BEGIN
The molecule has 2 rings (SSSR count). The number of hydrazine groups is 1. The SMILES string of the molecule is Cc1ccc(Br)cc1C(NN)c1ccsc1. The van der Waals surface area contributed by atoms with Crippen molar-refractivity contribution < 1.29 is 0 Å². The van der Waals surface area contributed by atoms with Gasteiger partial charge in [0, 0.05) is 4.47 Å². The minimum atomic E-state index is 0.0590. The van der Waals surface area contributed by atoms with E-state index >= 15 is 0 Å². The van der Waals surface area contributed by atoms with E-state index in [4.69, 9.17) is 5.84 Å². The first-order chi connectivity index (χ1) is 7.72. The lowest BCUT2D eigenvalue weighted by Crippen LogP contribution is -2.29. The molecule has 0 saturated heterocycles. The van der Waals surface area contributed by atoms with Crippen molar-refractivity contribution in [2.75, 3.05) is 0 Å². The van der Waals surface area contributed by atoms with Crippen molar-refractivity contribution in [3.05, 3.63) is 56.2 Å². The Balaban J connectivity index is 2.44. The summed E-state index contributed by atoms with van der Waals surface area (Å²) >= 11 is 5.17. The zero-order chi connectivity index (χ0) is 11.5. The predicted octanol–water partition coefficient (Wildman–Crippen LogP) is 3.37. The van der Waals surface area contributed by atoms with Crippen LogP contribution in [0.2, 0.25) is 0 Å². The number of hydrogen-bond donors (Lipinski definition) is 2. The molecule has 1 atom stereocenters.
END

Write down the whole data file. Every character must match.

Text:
The molecule has 2 rings (SSSR count). The number of hydrazine groups is 1. The SMILES string of the molecule is Cc1ccc(Br)cc1C(NN)c1ccsc1. The van der Waals surface area contributed by atoms with Crippen molar-refractivity contribution < 1.29 is 0 Å². The van der Waals surface area contributed by atoms with Gasteiger partial charge in [0, 0.05) is 4.47 Å². The minimum atomic E-state index is 0.0590. The van der Waals surface area contributed by atoms with E-state index >= 15 is 0 Å². The van der Waals surface area contributed by atoms with E-state index in [4.69, 9.17) is 5.84 Å². The first-order chi connectivity index (χ1) is 7.72. The lowest BCUT2D eigenvalue weighted by Crippen LogP contribution is -2.29. The molecule has 0 saturated heterocycles. The van der Waals surface area contributed by atoms with Crippen molar-refractivity contribution in [2.75, 3.05) is 0 Å². The van der Waals surface area contributed by atoms with Crippen molar-refractivity contribution in [3.05, 3.63) is 56.2 Å². The Balaban J connectivity index is 2.44. The summed E-state index contributed by atoms with van der Waals surface area (Å²) >= 11 is 5.17. The zero-order chi connectivity index (χ0) is 11.5. The predicted octanol–water partition coefficient (Wildman–Crippen LogP) is 3.37. The van der Waals surface area contributed by atoms with Crippen LogP contribution in [0.2, 0.25) is 0 Å². The number of hydrogen-bond donors (Lipinski definition) is 2. The molecule has 1 atom stereocenters.